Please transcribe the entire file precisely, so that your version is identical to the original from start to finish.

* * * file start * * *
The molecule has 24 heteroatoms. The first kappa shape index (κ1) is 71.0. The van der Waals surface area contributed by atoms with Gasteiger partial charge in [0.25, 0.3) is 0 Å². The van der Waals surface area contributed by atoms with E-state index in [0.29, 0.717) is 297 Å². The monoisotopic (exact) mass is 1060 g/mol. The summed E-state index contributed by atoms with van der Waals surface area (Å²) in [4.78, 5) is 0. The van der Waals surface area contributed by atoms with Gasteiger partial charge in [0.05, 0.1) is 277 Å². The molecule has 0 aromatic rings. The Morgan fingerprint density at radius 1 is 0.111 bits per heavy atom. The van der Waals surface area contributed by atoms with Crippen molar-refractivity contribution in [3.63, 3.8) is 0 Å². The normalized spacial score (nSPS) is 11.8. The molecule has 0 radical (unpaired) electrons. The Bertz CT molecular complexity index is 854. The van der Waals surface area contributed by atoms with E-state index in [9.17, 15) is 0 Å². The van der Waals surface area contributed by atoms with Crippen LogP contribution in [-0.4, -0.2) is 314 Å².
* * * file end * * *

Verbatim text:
The molecule has 24 heteroatoms. The first kappa shape index (κ1) is 71.0. The van der Waals surface area contributed by atoms with Gasteiger partial charge in [0.25, 0.3) is 0 Å². The van der Waals surface area contributed by atoms with E-state index in [0.29, 0.717) is 297 Å². The monoisotopic (exact) mass is 1060 g/mol. The summed E-state index contributed by atoms with van der Waals surface area (Å²) in [4.78, 5) is 0. The van der Waals surface area contributed by atoms with Gasteiger partial charge in [0.05, 0.1) is 277 Å². The molecule has 0 aromatic rings. The Morgan fingerprint density at radius 1 is 0.111 bits per heavy atom. The van der Waals surface area contributed by atoms with Crippen molar-refractivity contribution in [3.63, 3.8) is 0 Å². The normalized spacial score (nSPS) is 11.8. The molecule has 0 radical (unpaired) electrons. The Bertz CT molecular complexity index is 854. The van der Waals surface area contributed by atoms with E-state index in [9.17, 15) is 0 Å². The van der Waals surface area contributed by atoms with Crippen LogP contribution in [-0.4, -0.2) is 314 Å².